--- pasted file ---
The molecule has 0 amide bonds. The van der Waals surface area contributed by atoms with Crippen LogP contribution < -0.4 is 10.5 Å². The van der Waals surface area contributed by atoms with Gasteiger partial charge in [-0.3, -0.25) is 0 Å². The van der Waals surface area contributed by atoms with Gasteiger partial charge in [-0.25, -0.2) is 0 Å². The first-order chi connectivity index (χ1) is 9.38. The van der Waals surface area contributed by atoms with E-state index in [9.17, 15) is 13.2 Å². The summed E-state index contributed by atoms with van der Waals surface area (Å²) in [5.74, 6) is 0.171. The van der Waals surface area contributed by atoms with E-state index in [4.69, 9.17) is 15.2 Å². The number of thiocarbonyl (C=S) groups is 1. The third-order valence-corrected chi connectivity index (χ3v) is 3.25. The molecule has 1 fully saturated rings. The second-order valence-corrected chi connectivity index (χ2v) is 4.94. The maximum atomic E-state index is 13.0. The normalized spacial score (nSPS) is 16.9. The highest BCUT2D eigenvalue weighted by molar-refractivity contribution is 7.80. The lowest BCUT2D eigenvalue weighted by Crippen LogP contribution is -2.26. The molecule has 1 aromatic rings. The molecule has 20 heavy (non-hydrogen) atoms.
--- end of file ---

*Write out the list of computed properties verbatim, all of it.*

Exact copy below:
The molecule has 0 amide bonds. The van der Waals surface area contributed by atoms with Crippen LogP contribution < -0.4 is 10.5 Å². The van der Waals surface area contributed by atoms with Gasteiger partial charge in [-0.3, -0.25) is 0 Å². The van der Waals surface area contributed by atoms with Gasteiger partial charge in [-0.25, -0.2) is 0 Å². The first-order chi connectivity index (χ1) is 9.38. The van der Waals surface area contributed by atoms with E-state index in [9.17, 15) is 13.2 Å². The summed E-state index contributed by atoms with van der Waals surface area (Å²) in [5.74, 6) is 0.171. The van der Waals surface area contributed by atoms with E-state index in [4.69, 9.17) is 15.2 Å². The number of thiocarbonyl (C=S) groups is 1. The third-order valence-corrected chi connectivity index (χ3v) is 3.25. The molecule has 1 fully saturated rings. The second-order valence-corrected chi connectivity index (χ2v) is 4.94. The maximum atomic E-state index is 13.0. The normalized spacial score (nSPS) is 16.9. The highest BCUT2D eigenvalue weighted by molar-refractivity contribution is 7.80. The lowest BCUT2D eigenvalue weighted by Crippen LogP contribution is -2.26. The molecule has 1 aromatic rings. The molecule has 20 heavy (non-hydrogen) atoms.